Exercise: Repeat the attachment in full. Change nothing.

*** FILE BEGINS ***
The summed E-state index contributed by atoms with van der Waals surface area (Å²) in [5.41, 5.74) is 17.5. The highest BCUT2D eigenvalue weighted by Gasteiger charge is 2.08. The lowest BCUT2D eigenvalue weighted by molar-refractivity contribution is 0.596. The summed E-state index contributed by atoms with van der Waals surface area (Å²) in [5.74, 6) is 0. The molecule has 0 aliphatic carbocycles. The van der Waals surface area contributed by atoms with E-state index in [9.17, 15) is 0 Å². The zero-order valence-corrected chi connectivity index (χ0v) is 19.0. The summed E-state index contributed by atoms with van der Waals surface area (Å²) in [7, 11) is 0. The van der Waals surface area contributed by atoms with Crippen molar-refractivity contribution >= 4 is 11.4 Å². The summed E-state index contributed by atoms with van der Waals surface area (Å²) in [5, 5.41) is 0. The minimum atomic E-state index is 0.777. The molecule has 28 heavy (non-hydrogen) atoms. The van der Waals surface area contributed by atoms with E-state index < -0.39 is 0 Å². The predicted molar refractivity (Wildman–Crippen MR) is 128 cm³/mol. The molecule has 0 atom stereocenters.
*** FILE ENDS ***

The summed E-state index contributed by atoms with van der Waals surface area (Å²) in [5.41, 5.74) is 17.5. The highest BCUT2D eigenvalue weighted by Gasteiger charge is 2.08. The lowest BCUT2D eigenvalue weighted by molar-refractivity contribution is 0.596. The summed E-state index contributed by atoms with van der Waals surface area (Å²) in [5.74, 6) is 0. The molecule has 0 aliphatic carbocycles. The van der Waals surface area contributed by atoms with E-state index in [9.17, 15) is 0 Å². The zero-order valence-corrected chi connectivity index (χ0v) is 19.0. The summed E-state index contributed by atoms with van der Waals surface area (Å²) in [7, 11) is 0. The van der Waals surface area contributed by atoms with Crippen molar-refractivity contribution >= 4 is 11.4 Å². The summed E-state index contributed by atoms with van der Waals surface area (Å²) in [5, 5.41) is 0. The minimum atomic E-state index is 0.777. The molecule has 28 heavy (non-hydrogen) atoms. The van der Waals surface area contributed by atoms with E-state index < -0.39 is 0 Å². The predicted molar refractivity (Wildman–Crippen MR) is 128 cm³/mol. The molecule has 0 atom stereocenters.